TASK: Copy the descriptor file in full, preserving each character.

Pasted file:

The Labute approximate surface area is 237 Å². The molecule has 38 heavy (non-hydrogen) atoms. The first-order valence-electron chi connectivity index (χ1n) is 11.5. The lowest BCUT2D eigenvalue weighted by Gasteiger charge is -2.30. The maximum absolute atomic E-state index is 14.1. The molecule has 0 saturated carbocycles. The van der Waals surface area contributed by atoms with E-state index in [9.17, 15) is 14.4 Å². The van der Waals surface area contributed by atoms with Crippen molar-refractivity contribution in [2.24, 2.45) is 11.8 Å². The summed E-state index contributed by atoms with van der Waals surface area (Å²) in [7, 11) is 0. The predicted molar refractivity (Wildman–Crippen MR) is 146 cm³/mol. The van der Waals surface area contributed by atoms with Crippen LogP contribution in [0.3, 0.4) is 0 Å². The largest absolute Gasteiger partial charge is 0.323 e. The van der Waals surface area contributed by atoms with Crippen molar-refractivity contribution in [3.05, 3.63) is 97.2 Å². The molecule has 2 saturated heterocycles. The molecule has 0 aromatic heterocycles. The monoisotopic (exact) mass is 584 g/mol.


The Labute approximate surface area is 237 Å². The molecule has 38 heavy (non-hydrogen) atoms. The first-order valence-electron chi connectivity index (χ1n) is 11.5. The lowest BCUT2D eigenvalue weighted by Gasteiger charge is -2.30. The maximum absolute atomic E-state index is 14.1. The molecule has 0 saturated carbocycles. The van der Waals surface area contributed by atoms with E-state index in [9.17, 15) is 14.4 Å². The van der Waals surface area contributed by atoms with Crippen molar-refractivity contribution in [2.24, 2.45) is 11.8 Å². The summed E-state index contributed by atoms with van der Waals surface area (Å²) in [7, 11) is 0. The predicted molar refractivity (Wildman–Crippen MR) is 146 cm³/mol. The van der Waals surface area contributed by atoms with Crippen LogP contribution in [0.3, 0.4) is 0 Å². The largest absolute Gasteiger partial charge is 0.323 e. The van der Waals surface area contributed by atoms with Crippen molar-refractivity contribution in [3.05, 3.63) is 97.2 Å². The molecule has 2 saturated heterocycles. The molecule has 0 aromatic heterocycles. The monoisotopic (exact) mass is 584 g/mol.